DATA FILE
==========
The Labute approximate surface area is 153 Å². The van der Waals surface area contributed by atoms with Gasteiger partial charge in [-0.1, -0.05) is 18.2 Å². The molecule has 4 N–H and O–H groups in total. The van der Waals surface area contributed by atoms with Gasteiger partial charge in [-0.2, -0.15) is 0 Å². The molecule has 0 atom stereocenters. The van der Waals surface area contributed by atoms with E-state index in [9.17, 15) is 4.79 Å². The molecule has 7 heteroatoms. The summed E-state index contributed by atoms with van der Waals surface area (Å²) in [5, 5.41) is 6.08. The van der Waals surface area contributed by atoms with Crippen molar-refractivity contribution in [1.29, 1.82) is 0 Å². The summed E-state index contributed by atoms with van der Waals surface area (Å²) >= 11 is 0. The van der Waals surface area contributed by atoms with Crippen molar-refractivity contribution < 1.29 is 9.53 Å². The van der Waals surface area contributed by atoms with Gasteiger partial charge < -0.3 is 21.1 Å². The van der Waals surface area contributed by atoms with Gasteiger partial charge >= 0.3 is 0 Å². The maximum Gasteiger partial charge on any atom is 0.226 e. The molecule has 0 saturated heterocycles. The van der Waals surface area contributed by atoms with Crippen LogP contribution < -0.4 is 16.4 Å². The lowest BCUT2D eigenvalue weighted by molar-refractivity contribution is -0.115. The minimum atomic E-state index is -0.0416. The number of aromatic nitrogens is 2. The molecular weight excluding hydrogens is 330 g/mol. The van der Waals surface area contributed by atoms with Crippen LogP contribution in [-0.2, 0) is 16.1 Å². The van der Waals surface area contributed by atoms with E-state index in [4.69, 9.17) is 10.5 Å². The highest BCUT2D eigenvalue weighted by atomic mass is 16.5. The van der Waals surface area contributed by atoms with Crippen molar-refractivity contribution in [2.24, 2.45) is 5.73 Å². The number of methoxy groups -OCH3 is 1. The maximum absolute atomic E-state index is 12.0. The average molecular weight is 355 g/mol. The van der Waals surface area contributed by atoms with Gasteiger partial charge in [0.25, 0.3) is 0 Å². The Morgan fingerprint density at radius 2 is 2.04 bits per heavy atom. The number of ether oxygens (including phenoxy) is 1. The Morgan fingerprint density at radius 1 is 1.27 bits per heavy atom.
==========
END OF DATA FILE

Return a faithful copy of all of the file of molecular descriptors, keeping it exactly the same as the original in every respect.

The Labute approximate surface area is 153 Å². The van der Waals surface area contributed by atoms with Gasteiger partial charge in [-0.1, -0.05) is 18.2 Å². The molecule has 4 N–H and O–H groups in total. The van der Waals surface area contributed by atoms with Gasteiger partial charge in [-0.2, -0.15) is 0 Å². The molecule has 0 atom stereocenters. The van der Waals surface area contributed by atoms with E-state index in [9.17, 15) is 4.79 Å². The molecule has 7 heteroatoms. The summed E-state index contributed by atoms with van der Waals surface area (Å²) in [5, 5.41) is 6.08. The van der Waals surface area contributed by atoms with Crippen molar-refractivity contribution in [1.29, 1.82) is 0 Å². The summed E-state index contributed by atoms with van der Waals surface area (Å²) >= 11 is 0. The van der Waals surface area contributed by atoms with Crippen molar-refractivity contribution < 1.29 is 9.53 Å². The van der Waals surface area contributed by atoms with Gasteiger partial charge < -0.3 is 21.1 Å². The van der Waals surface area contributed by atoms with Gasteiger partial charge >= 0.3 is 0 Å². The maximum Gasteiger partial charge on any atom is 0.226 e. The molecule has 0 saturated heterocycles. The van der Waals surface area contributed by atoms with Crippen LogP contribution < -0.4 is 16.4 Å². The lowest BCUT2D eigenvalue weighted by molar-refractivity contribution is -0.115. The minimum atomic E-state index is -0.0416. The number of aromatic nitrogens is 2. The molecular weight excluding hydrogens is 330 g/mol. The van der Waals surface area contributed by atoms with Crippen LogP contribution in [-0.2, 0) is 16.1 Å². The van der Waals surface area contributed by atoms with E-state index in [4.69, 9.17) is 10.5 Å². The highest BCUT2D eigenvalue weighted by atomic mass is 16.5. The van der Waals surface area contributed by atoms with Crippen molar-refractivity contribution in [2.24, 2.45) is 5.73 Å². The number of methoxy groups -OCH3 is 1. The maximum absolute atomic E-state index is 12.0. The average molecular weight is 355 g/mol. The van der Waals surface area contributed by atoms with Gasteiger partial charge in [0.25, 0.3) is 0 Å². The Morgan fingerprint density at radius 2 is 2.04 bits per heavy atom. The number of ether oxygens (including phenoxy) is 1. The Morgan fingerprint density at radius 1 is 1.27 bits per heavy atom.